Hermitian matrix

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In mathematics, a Hermitian matrix (or self-adjoint matrix) is a square matrix with complex entries that is equal to its own conjugate transpose—that is, the element in the Template:Mvar-th row and Template:Mvar-th column is equal to the complex conjugate of the element in the Template:Mvar-th row and Template:Mvar-th column, for all indices Template:Mvar and Template:Mvar:

or , in matrix form.

Hermitian matrices can be understood as the complex extension of real symmetric matrices.

If the conjugate transpose of a matrix is denoted by , then the Hermitian property can be written concisely as

Hermitian matrices are named after Charles Hermite, who demonstrated in 1855 that matrices of this form share a property with real symmetric matrices of having eigenvalues always real.


See the following example:

The diagonal elements must be real, as they must be their own complex conjugate.

Well-known families of Pauli matrices, Gell-Mann matrices and their generalizations are Hermitian. In theoretical physics such Hermitian matrices are often multiplied by imaginary coefficients,[1][2] which results in skew-Hermitian matrices (see below).

Here we offer another useful Hermitian matrix using an abstract example. If a square matrix equals the multiplication of a matrix and its conjugate transpose, that is, , then is a Hermitian positive semi-definite matrix. Furthermore, if is row full-rank, then is positive definite.


  • The entries on the main diagonal (top left to bottom right) of any Hermitian matrix are necessarily real, because they have to be equal to their complex conjugate. A matrix that has only real entries is Hermitian if and only if it is a symmetric matrix, i.e., if it is symmetric with respect to the main diagonal. A real and symmetric matrix is simply a special case of a Hermitian matrix.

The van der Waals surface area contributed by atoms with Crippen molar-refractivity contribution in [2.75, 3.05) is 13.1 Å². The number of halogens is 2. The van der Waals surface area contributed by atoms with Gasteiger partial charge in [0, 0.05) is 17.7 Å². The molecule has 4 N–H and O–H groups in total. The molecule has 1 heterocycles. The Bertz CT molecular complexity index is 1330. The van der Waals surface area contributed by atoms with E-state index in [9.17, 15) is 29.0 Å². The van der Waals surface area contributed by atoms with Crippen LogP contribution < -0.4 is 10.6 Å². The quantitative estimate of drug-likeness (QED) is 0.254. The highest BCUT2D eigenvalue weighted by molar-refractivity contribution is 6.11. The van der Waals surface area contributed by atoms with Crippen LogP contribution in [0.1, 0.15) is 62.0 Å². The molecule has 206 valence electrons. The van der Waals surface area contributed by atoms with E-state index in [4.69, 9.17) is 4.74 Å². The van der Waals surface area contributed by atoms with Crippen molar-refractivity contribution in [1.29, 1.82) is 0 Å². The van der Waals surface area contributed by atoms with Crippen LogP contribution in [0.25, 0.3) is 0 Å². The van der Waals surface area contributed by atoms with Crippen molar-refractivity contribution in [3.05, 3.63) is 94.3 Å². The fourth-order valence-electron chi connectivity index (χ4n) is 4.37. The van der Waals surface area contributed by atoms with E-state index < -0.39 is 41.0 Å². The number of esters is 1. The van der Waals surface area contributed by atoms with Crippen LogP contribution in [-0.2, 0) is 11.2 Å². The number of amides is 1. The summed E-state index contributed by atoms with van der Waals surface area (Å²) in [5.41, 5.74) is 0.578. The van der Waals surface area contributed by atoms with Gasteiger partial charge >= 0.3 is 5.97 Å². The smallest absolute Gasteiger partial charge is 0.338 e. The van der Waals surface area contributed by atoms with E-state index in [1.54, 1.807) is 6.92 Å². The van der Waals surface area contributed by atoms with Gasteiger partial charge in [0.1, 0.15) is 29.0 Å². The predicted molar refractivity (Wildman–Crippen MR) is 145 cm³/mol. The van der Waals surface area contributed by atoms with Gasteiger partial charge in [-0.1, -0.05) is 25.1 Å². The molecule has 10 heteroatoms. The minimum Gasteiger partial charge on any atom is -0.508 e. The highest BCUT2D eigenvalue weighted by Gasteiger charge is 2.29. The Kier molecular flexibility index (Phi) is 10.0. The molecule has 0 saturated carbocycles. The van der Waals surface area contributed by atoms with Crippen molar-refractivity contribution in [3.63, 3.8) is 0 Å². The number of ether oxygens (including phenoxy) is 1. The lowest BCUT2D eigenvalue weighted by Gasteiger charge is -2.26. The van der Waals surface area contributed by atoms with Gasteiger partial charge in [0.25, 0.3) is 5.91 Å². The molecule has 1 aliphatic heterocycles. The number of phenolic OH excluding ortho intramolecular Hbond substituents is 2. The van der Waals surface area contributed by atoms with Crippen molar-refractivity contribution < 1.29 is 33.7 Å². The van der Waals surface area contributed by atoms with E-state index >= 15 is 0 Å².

• The Hermitian complex Template:Mvar-by-Template:Mvar matrices do not form a vector space over the complex numbers, since the identity matrix In is Hermitian, but iIn is not. However the complex Hermitian matrices do form a vector space over the real numbers R. In the 2n2-dimensional vector space of complex n × n matrices over R, the complex Hermitian matrices form a subspace of dimension n2. If Ejk denotes the Template:Mvar-by-Template:Mvar matrix with a 1 in the j,k position and zeros elsewhere, a basis can be described as follows:
for (Template:Mvar matrices)
together with the set of matrices of the form
for ({{ safesubst:#invoke:Unsubst||$B=n2n/2}} matrices)
and the matrices
for ({{ safesubst:#invoke:Unsubst||$B=n2n/2}} matrices)
where denotes the complex number , known as the imaginary unit.
where are the eigenvalues on the diagonal of the diagonal matrix .

Further properties

{{safesubst:#invoke:anchor|main}}Additional facts related to Hermitian matrices include:

  • The determinant of a Hermitian matrix is real:
Therefore if
(Alternatively, the determinant is the product of the matrix's eigenvalues, and as mentioned before, the eigenvalues of a Hermitian matrix are real.)

Rayleigh quotient

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See also


  1. {{#invoke:citation/CS1|citation |CitationClass=book }}
  2. Physics 125 Course Notes at California Institute of Technology

External links

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